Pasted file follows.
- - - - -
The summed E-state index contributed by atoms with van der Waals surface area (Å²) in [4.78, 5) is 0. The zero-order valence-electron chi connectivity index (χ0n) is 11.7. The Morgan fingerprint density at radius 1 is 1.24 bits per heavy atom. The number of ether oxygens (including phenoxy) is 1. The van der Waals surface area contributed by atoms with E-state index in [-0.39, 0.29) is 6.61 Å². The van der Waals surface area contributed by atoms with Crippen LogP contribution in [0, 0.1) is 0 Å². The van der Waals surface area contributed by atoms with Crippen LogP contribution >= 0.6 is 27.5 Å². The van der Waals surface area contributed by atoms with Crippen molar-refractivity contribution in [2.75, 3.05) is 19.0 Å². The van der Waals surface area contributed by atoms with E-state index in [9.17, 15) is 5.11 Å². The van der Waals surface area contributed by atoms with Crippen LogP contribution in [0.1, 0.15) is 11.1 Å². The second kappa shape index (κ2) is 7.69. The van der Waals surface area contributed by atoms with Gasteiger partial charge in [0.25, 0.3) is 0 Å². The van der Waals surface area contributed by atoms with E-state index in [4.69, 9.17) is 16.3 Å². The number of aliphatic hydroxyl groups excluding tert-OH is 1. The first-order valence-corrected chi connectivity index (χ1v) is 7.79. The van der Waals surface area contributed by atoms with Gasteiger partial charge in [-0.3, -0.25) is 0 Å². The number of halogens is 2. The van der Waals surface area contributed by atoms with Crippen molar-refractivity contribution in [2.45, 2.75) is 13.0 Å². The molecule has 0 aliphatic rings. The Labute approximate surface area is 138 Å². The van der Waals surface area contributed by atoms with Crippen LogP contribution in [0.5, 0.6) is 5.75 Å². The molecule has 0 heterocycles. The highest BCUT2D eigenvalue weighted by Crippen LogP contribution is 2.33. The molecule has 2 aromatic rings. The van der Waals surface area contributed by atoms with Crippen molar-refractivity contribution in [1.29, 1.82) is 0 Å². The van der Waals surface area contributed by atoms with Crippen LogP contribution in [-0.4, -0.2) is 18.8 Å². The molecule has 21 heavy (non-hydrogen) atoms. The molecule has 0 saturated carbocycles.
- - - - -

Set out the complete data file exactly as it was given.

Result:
The summed E-state index contributed by atoms with van der Waals surface area (Å²) in [4.78, 5) is 0. The zero-order valence-electron chi connectivity index (χ0n) is 11.7. The Morgan fingerprint density at radius 1 is 1.24 bits per heavy atom. The number of ether oxygens (including phenoxy) is 1. The van der Waals surface area contributed by atoms with E-state index in [-0.39, 0.29) is 6.61 Å². The van der Waals surface area contributed by atoms with Crippen LogP contribution in [0, 0.1) is 0 Å². The van der Waals surface area contributed by atoms with Crippen LogP contribution >= 0.6 is 27.5 Å². The van der Waals surface area contributed by atoms with Crippen molar-refractivity contribution in [2.75, 3.05) is 19.0 Å². The van der Waals surface area contributed by atoms with E-state index in [9.17, 15) is 5.11 Å². The van der Waals surface area contributed by atoms with Crippen LogP contribution in [0.1, 0.15) is 11.1 Å². The second kappa shape index (κ2) is 7.69. The van der Waals surface area contributed by atoms with Gasteiger partial charge in [0.25, 0.3) is 0 Å². The van der Waals surface area contributed by atoms with E-state index in [4.69, 9.17) is 16.3 Å². The number of aliphatic hydroxyl groups excluding tert-OH is 1. The first-order valence-corrected chi connectivity index (χ1v) is 7.79. The van der Waals surface area contributed by atoms with Gasteiger partial charge in [-0.3, -0.25) is 0 Å². The number of halogens is 2. The van der Waals surface area contributed by atoms with Crippen molar-refractivity contribution in [2.45, 2.75) is 13.0 Å². The molecule has 0 aliphatic rings. The Labute approximate surface area is 138 Å². The van der Waals surface area contributed by atoms with Crippen LogP contribution in [0.5, 0.6) is 5.75 Å². The molecule has 0 heterocycles. The highest BCUT2D eigenvalue weighted by Crippen LogP contribution is 2.33. The molecule has 2 aromatic rings. The van der Waals surface area contributed by atoms with Crippen molar-refractivity contribution in [1.29, 1.82) is 0 Å². The van der Waals surface area contributed by atoms with Crippen LogP contribution in [-0.4, -0.2) is 18.8 Å². The molecule has 21 heavy (non-hydrogen) atoms. The molecule has 0 saturated carbocycles.